Gin and tonic were made for one another, and the classic combination has been around for centuries. It all seems simple enough—the essential ingredients are right there in the name.
According to Los Angeles bartender and Candra co-founder Sebastian Hamilton-Mudge, a good Pink Gin & Tonic (and any other gin & tonic, for that matter) should be light, crisp and refreshing, and should generally be garnished with fresh citrus. What sets this rosy riff apart is the addition of Angostura, which adds balancing bitterness to any drink along with a layer of complex baking spice. In this use, it also provides that lovely pink hue. The Pink Gin & Tonic is not only easy to make but brings a fresh, nuanced flavor profile to the classic recipe.
The genius combination—and delightful coloring—of bitters and gin has withstood the test of time. “[Pink gin] goes back to sometime after 1830 when British Royal Naval sailors got their hands on it and mixed it with gin onboard ship to combat seasickness,” Hamilton-Mudge shares. The gin of the era was Plymouth gin, which is a somewhat sweeter style than the citrus-forward London Dry category, but you’ll have to decide for yourself which gin is best for your G&T.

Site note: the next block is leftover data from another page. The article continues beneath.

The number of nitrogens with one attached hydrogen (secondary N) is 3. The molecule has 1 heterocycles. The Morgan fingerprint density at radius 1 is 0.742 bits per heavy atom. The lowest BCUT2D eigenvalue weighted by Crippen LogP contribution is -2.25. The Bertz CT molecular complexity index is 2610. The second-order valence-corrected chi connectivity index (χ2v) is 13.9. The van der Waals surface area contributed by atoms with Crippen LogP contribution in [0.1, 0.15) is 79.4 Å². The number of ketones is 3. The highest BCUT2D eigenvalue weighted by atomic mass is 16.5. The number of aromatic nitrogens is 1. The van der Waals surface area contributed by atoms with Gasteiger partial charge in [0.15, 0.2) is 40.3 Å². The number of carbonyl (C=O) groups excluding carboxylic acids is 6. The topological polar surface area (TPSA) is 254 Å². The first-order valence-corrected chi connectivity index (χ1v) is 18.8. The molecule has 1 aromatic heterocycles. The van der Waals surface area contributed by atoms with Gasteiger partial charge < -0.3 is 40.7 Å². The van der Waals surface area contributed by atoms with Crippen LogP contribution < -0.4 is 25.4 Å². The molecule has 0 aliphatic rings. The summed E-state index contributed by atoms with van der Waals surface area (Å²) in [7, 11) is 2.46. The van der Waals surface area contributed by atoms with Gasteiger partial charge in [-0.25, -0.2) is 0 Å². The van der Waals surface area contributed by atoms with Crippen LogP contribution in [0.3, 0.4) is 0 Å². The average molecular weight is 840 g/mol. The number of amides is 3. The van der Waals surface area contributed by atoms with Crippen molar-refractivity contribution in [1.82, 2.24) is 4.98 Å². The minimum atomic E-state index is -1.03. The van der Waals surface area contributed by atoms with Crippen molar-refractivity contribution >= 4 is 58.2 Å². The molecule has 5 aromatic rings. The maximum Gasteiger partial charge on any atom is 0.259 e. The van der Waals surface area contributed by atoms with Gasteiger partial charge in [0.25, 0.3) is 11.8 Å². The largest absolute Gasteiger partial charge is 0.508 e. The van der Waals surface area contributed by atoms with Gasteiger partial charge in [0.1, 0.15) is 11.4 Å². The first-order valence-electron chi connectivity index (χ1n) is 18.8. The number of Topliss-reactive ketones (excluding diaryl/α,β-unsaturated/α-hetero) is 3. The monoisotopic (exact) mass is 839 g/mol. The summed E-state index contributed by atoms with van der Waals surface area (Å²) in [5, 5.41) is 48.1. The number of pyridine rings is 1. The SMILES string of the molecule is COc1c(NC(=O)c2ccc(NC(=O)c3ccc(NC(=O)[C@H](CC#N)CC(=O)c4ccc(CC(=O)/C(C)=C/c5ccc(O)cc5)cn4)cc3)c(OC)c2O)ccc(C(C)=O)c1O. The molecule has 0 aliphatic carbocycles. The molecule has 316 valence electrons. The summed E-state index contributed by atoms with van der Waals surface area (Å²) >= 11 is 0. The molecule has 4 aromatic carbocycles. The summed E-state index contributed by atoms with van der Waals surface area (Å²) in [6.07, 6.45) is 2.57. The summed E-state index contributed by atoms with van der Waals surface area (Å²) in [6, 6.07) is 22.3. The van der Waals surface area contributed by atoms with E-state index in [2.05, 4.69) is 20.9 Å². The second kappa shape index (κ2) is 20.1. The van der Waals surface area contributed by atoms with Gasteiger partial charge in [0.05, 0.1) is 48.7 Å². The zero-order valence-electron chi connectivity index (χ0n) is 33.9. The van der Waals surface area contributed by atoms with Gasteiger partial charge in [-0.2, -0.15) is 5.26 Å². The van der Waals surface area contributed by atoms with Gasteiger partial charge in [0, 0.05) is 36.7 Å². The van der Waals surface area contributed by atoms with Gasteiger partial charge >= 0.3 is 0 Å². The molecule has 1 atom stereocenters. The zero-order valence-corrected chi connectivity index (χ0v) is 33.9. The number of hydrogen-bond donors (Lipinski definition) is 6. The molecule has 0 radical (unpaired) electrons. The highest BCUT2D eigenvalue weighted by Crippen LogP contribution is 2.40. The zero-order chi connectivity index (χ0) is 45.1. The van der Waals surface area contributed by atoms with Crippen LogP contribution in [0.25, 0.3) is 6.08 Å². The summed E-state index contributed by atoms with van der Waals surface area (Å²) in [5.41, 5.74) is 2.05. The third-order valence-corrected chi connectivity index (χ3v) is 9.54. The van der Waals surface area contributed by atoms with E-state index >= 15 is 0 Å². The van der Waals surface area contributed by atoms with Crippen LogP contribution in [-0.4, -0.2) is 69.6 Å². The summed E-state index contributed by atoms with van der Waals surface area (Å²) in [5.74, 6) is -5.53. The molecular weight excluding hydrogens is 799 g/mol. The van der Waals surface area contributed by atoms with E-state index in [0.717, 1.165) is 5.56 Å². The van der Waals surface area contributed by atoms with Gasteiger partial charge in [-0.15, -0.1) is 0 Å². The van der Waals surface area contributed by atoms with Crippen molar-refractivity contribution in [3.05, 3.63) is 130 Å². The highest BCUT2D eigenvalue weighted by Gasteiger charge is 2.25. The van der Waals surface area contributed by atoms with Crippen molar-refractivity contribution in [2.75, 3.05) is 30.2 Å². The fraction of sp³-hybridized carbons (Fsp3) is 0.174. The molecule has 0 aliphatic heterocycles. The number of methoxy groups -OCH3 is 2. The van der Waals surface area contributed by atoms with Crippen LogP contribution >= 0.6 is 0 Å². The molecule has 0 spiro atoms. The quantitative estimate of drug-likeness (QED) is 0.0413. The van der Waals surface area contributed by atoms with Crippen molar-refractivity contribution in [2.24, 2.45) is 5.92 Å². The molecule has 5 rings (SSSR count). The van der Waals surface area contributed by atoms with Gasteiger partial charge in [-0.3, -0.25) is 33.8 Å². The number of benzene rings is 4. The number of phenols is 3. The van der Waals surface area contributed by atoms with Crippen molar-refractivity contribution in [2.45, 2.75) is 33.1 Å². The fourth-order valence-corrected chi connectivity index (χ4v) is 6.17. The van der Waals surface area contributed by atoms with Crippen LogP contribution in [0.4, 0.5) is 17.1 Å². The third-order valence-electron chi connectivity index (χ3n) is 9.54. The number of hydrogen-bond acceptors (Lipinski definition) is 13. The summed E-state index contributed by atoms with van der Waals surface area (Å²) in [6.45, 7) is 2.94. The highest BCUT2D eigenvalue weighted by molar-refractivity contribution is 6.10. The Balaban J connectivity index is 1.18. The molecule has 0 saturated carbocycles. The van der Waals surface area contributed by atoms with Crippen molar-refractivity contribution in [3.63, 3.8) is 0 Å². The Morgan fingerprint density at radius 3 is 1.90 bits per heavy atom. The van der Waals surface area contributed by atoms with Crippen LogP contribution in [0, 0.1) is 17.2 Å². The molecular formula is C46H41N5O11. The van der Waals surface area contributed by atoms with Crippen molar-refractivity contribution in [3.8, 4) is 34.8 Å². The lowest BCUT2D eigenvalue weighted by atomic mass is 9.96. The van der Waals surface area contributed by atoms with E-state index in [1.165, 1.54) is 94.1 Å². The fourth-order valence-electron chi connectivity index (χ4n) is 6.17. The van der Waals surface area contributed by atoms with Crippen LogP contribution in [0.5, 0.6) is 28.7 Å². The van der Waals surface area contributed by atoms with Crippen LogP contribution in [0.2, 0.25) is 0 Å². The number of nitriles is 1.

For a full-on English experience, Hamilton-Mudge has a pairing suggestion for your next Pink G&T: “For me, [this drink] comes into its own when served with British-style fish and chips. It’s one of the most deliciously simple food pairings you can get your hands on—the light, refreshing citrusy notes along with a bitter finish pairs and cuts through the richness of the dish perfectly.” Whether you follow Hamilton-Mudge’s lead or enjoy this cocktail on its own, there’s no wrong way to do it.
1 1/2 ounces gin
1/2 ounce lime juice, freshly squeezed
5 dashes Angostura bitters
Tonic water, chilled, to top
Add the gin, lime juice and bitters into a tall glass filled with ice.
Top with the tonic water and stir briefly.